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There’s no such thing as Infant Mental Health

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It’s interesting when I speak with others about the work I do, and their faces look quizzingly at me when talk about providing mental health services to infants and children.

“But babies don’t have anything to worry about! Why are you counselling babies? And who on earth can hold a decent conversation with a 2 year old that doesn’t end in a tantrum or consist entirely of playing dolls/cars?”

I enjoy these conversations, as it provides an opportunity for someone to learn about this incredibly important, and largely overseen area.

Some facts about Perinatal, Infant, and Early Childhood Mental Health:
• Perinatal and Infant Mental Health go hand in hand to describe the mental health and emotional wellbeing of women, their infants, partners, and families. This includes DADS 
• To support the infant and young child to develop the capacity for experiencing, expressing, and regulating emotions; forming close and secure relationships; and exploring the environment to enhance learning
• It is typically the period from conception to about 3 years after the end of the pregnancy.
• It is important to note that this area can cover parents who have also lost a child, including through termination, miscarriage, and stillbirth.
• The most common mental health concerns for this group are anxiety and depression
• The mental health and wellbeing of parents is critically important to the emotional and physical development of the infant. Untreated concerns have significant impacts on the parents, infant, and whole family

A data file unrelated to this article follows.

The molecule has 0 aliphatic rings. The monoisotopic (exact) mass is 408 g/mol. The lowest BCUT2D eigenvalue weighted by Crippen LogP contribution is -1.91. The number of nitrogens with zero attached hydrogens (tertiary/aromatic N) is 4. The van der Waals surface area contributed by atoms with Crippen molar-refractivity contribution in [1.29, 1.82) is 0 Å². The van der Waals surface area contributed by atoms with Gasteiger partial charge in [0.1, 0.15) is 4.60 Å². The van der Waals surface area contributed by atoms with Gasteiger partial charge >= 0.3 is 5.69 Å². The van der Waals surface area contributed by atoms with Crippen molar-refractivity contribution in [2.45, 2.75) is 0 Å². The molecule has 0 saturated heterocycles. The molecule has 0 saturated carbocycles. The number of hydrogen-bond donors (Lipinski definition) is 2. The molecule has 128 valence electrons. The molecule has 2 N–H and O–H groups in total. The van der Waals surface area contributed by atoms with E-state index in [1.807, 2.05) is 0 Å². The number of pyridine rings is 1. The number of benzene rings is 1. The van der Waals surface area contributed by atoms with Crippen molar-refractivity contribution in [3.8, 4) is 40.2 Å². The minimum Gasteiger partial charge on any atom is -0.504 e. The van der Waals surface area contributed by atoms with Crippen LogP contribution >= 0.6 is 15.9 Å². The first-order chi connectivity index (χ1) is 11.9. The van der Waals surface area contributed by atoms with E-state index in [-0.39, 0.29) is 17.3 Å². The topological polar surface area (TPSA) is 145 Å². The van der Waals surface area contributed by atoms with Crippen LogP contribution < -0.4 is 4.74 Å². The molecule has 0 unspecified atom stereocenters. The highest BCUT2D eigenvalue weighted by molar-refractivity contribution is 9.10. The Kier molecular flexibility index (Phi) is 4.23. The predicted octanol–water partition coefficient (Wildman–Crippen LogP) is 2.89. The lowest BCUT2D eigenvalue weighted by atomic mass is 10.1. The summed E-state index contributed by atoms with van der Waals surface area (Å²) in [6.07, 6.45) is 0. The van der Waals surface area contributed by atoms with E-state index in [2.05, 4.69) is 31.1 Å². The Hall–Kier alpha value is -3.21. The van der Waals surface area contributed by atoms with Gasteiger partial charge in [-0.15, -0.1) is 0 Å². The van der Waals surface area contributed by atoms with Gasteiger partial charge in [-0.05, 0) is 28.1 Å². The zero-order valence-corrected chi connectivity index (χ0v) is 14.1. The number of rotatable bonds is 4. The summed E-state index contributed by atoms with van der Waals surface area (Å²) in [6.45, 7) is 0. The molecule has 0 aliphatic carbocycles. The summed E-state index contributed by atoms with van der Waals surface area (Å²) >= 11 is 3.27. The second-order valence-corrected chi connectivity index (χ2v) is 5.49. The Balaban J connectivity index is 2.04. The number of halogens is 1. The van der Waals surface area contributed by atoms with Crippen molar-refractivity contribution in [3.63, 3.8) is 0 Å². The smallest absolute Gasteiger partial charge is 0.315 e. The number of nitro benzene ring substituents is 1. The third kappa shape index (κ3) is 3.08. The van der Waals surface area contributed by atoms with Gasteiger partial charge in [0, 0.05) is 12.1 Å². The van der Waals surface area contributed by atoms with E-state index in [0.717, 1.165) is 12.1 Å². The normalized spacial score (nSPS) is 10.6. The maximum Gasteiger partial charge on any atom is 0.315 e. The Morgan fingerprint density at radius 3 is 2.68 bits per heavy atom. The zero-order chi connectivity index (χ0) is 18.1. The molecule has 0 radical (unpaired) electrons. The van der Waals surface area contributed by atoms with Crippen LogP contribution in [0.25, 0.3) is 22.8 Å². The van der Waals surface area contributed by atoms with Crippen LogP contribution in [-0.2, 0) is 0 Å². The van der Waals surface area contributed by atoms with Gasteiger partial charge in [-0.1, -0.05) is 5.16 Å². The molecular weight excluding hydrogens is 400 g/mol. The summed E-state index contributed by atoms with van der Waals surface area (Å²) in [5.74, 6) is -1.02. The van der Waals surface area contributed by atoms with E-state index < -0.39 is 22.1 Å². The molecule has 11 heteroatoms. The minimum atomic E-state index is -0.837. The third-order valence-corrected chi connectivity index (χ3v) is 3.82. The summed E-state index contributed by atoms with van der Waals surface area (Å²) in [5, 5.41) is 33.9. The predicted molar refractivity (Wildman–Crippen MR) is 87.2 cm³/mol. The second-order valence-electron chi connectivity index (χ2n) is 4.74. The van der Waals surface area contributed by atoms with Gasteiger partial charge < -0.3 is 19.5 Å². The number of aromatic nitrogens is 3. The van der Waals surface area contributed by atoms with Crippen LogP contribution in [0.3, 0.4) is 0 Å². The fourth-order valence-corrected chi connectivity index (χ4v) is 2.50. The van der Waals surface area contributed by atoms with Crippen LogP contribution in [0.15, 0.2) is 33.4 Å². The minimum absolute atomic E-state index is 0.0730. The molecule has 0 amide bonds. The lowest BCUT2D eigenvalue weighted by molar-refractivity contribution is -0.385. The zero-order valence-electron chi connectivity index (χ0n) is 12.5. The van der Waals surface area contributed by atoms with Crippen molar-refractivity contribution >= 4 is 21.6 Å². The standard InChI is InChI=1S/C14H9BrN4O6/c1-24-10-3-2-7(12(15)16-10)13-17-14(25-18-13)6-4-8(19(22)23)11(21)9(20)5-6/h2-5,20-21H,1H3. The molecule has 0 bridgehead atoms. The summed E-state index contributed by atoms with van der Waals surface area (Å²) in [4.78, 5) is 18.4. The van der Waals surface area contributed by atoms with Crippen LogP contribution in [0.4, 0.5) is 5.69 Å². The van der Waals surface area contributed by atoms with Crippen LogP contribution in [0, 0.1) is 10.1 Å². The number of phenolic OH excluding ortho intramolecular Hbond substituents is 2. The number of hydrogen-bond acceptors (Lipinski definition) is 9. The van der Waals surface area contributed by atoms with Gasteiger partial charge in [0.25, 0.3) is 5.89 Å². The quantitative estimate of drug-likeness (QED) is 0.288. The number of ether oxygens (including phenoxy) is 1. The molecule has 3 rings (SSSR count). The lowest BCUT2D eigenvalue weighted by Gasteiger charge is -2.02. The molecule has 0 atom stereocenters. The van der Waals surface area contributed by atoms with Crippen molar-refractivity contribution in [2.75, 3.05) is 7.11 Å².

• Treatment is available and can be highly effective. This ranges from counselling to medication, and extra supports from health professionals where necessary

What psychological support can look like for families seeking help:
• Working directly with the parent/s to support their wellbeing
• Observe, role model, coach, and provide feedback around supporting their infant/child
• Be part of targeted groups and workshops, such as Circle of Security, Bringing Up Great Kids
• Supporting the child (if older) directly to work through their areas of difficulty. This is done through the use of games, play, and child-led interests
• This is all done in a strengths-based, collaborative, warm, engaging and supportive space

Some tips for supporting your mental health and wellbeing during this period:
1. A good routine goes a long way. This allows you and your child to have a certain level of certainty about your day
2. Fuelling your body with healthy meals. This will give you the right type of energy needed to be a very busy mum/dad
3. Sleep, rest, and nap at every available opportunity. Your body and brain need many times to re-energise and re-cooperate
4. Enjoyable physical activity. This can be a simple stroll with bub, heading to the playground and playing ‘chasy’, yoga, or going for a swim
5. Using techniques to de-stress. This can be relaxation training, meditation, or mindfulness
6. Doing something ‘selfish’ each day. This means setting time aside where you can take a breather and do something special. This could be as simple as reading a chapter in a good book, looking through a magazine, catching up on last night’s episode, or calling a friend
7. Vent and debrief. It can feel so good to just talk about everything happening, and have someone be a ‘soundboard’ for you. Problem solving with a trusted person can have wonderful positive outcomes
8. Adult time. Some give and take with you nurturing your partner, but also them providing some TLC for you too. We tend to forget or not have enough time for other halves, however making the effort is essential
9. Delegate. Involve your partner or family members in the daily care of your child
10. Develop a support network. It can be hard to ask for help, but it can be even harder accepting help too. Start to build a community around you

“There is no such thing as a baby. There is only a baby and someone.”
Donald Winnicott

Adapted from Children’s Health Queensland

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